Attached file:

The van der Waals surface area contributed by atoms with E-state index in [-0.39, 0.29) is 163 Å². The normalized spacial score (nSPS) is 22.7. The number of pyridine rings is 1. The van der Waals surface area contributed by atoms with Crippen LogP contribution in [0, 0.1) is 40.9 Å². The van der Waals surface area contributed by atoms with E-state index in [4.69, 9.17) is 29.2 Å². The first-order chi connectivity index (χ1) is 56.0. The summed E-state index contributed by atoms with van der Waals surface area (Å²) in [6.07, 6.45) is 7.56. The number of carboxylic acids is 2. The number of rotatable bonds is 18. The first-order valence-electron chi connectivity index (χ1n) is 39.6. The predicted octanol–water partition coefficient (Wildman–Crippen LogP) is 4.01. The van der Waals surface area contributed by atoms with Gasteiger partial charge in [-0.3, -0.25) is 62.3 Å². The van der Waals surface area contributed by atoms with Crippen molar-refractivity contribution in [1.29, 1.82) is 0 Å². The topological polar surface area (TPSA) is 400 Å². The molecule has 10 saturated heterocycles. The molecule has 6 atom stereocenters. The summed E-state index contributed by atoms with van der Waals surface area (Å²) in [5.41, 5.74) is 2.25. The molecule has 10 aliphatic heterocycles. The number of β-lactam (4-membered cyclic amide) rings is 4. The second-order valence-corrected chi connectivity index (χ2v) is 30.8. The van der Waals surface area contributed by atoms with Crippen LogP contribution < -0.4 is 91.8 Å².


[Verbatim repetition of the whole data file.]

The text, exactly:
The van der Waals surface area contributed by atoms with E-state index in [-0.39, 0.29) is 163 Å². The normalized spacial score (nSPS) is 22.7. The number of pyridine rings is 1. The van der Waals surface area contributed by atoms with Crippen LogP contribution in [0, 0.1) is 40.9 Å². The van der Waals surface area contributed by atoms with E-state index in [4.69, 9.17) is 29.2 Å². The first-order chi connectivity index (χ1) is 56.0. The summed E-state index contributed by atoms with van der Waals surface area (Å²) in [6.07, 6.45) is 7.56. The number of carboxylic acids is 2. The number of rotatable bonds is 18. The first-order valence-electron chi connectivity index (χ1n) is 39.6. The predicted octanol–water partition coefficient (Wildman–Crippen LogP) is 4.01. The van der Waals surface area contributed by atoms with Gasteiger partial charge in [-0.3, -0.25) is 62.3 Å². The van der Waals surface area contributed by atoms with Crippen molar-refractivity contribution in [1.29, 1.82) is 0 Å². The topological polar surface area (TPSA) is 400 Å². The molecule has 10 saturated heterocycles. The molecule has 6 atom stereocenters. The summed E-state index contributed by atoms with van der Waals surface area (Å²) in [5.41, 5.74) is 2.25. The molecule has 10 aliphatic heterocycles. The number of β-lactam (4-membered cyclic amide) rings is 4. The second-order valence-corrected chi connectivity index (χ2v) is 30.8. The van der Waals surface area contributed by atoms with Crippen LogP contribution < -0.4 is 91.8 Å².